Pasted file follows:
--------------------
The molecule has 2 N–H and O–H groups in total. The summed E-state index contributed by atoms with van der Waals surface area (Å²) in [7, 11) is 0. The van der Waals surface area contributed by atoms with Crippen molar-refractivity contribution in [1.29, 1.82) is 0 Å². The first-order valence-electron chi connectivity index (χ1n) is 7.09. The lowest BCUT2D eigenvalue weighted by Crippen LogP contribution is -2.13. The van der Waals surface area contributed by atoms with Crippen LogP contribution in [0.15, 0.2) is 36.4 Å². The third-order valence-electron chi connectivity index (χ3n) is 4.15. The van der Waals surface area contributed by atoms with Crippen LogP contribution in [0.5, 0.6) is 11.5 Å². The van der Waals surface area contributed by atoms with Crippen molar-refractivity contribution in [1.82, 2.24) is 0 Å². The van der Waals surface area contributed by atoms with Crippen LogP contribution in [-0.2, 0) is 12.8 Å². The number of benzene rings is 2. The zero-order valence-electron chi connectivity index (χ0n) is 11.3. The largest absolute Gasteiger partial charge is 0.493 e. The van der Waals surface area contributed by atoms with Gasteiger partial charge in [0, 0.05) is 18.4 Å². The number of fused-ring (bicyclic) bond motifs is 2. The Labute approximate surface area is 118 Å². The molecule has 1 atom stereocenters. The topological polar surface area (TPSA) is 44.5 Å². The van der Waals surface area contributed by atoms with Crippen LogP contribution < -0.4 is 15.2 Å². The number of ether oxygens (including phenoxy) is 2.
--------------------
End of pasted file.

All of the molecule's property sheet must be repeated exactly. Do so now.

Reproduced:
The molecule has 2 N–H and O–H groups in total. The summed E-state index contributed by atoms with van der Waals surface area (Å²) in [7, 11) is 0. The van der Waals surface area contributed by atoms with Crippen molar-refractivity contribution in [1.29, 1.82) is 0 Å². The first-order valence-electron chi connectivity index (χ1n) is 7.09. The lowest BCUT2D eigenvalue weighted by Crippen LogP contribution is -2.13. The van der Waals surface area contributed by atoms with Crippen LogP contribution in [0.15, 0.2) is 36.4 Å². The third-order valence-electron chi connectivity index (χ3n) is 4.15. The van der Waals surface area contributed by atoms with Crippen LogP contribution in [0.5, 0.6) is 11.5 Å². The van der Waals surface area contributed by atoms with Crippen molar-refractivity contribution in [1.82, 2.24) is 0 Å². The van der Waals surface area contributed by atoms with Crippen LogP contribution in [-0.2, 0) is 12.8 Å². The number of benzene rings is 2. The zero-order valence-electron chi connectivity index (χ0n) is 11.3. The largest absolute Gasteiger partial charge is 0.493 e. The van der Waals surface area contributed by atoms with Gasteiger partial charge in [0, 0.05) is 18.4 Å². The number of fused-ring (bicyclic) bond motifs is 2. The Labute approximate surface area is 118 Å². The molecule has 1 atom stereocenters. The topological polar surface area (TPSA) is 44.5 Å². The van der Waals surface area contributed by atoms with Crippen LogP contribution < -0.4 is 15.2 Å². The number of ether oxygens (including phenoxy) is 2.